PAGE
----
Covid-19: Rwanda’s Debt Burden Increase to ‘Moderate Risk’

Minister of Finance and Economic Planning- Dr. Uzziel Ndagijimana

Rwanda’s Minister of Finance said last week, that the Covid-19 crisis compelled the government to borrow more money which has moved the country’s status from low risk to moderate risk, but this “has not changed Rwanda’s rating in debt management.”

Normally countries that borrow from donors (IMF and World Bank) are rated in three ways- from low risk, moderate risk, high and distress risk, which refer to possibilities of a country being able or not able to repay a debt (debt burden).

“Rwanda’s debt is increasing but sustainable. Although this year during COVID-19, the risk status of debt has shifted from low to moderate, as a result of lower projected macroeconomic performance,” Minister Uzziel Ndagijimana told parliament while presenting the state of the economy under Covid-19.

The minister said that the external debt stock remains essentially concessional though the Ratio of Debt to gross domestic product (GDP) stood at 34% compared to the standard ratio of 55%.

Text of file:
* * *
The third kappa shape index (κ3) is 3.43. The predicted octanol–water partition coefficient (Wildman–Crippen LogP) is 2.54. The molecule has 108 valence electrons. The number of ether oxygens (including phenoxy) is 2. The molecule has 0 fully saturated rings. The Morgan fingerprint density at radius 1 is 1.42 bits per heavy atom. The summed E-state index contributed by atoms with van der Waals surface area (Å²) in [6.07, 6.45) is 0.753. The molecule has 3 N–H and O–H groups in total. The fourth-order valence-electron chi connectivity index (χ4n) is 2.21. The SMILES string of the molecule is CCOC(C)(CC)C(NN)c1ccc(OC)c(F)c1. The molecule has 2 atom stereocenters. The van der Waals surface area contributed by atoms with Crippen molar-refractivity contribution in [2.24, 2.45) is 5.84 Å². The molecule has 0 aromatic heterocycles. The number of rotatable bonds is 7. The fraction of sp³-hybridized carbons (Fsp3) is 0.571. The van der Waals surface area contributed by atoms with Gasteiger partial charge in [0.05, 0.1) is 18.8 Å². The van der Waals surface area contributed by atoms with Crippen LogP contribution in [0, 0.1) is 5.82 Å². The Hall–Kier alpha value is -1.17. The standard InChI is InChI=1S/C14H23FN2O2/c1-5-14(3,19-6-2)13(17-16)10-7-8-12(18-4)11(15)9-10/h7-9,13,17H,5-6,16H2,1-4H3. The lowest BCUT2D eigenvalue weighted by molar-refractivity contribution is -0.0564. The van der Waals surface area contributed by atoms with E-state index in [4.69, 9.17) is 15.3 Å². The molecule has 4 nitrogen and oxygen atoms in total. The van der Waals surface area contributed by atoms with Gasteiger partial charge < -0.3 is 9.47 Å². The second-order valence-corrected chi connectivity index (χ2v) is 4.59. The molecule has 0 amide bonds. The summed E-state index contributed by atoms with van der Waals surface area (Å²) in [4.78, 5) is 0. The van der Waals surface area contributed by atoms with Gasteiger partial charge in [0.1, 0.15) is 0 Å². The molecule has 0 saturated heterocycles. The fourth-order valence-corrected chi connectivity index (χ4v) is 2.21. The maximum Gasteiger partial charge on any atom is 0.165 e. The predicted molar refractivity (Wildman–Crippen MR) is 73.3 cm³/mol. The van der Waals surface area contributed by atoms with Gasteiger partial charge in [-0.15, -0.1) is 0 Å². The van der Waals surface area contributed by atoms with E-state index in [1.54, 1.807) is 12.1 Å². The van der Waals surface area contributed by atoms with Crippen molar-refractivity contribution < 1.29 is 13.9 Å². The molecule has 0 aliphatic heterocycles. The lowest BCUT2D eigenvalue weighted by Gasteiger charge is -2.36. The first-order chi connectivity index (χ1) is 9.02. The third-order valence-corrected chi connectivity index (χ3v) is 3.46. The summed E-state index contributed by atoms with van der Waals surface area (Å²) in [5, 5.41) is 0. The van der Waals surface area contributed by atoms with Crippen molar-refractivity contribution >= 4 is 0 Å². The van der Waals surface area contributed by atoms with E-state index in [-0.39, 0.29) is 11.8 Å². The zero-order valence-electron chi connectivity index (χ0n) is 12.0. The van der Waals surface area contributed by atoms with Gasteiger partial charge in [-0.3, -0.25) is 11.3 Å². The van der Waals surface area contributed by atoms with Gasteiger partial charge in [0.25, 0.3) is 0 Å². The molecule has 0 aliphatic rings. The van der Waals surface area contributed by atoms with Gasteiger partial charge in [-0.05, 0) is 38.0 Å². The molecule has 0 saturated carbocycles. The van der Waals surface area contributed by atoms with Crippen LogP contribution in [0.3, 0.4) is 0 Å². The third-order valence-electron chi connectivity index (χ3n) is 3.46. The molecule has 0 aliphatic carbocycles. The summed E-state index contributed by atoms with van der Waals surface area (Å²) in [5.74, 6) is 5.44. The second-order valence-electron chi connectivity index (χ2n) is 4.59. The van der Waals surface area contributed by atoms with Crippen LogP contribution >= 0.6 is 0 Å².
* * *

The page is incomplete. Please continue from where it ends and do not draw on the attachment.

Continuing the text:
While value of debt compared to import revenues reached 259 which is above the 240 threshold due to drop in export affected by Covid-19, Ndagijimana said that this shock is expected to stablise and drop back to 177 in the following years.

On debt service from exports, Ndagijimana said the standard is 21% but Rwanda is currently at 22% and this is also expected to improve next year.

However, the minister showed that though the value of amount paid on the debt remained low (19.2%) compared to 23% threshold, the government still has an opening to more donor trust and funding sources.

“This debt performance has been affected by shock in exports but this will stabilize next year. However, we don’t see it as a threat or changing the way we deal with donors-IMF, World Bank and African Development bank and others because of other commitments ahead of this situation,” the Minister said.

In regard to the debt deficit, the minister said that Rwanda has agreed with the IMF on the anticipated increased deficit at 9.1% requiring government to borrow more funds for Covid-19 recovery but this difference is expected to reduce to 8.5% and 7.5% in the next two years.

MPs commended government for putting in place measures to control the Covid-19 pandemic, its recovery and economic resilience but asked the minister to explain if Rwanda will manage its debt and how it plans to repay.

The minister said that the repayment capacity is currently in control and moving as planned thus no need to worry since the debt borrowing and risks are primary discussed with donors.




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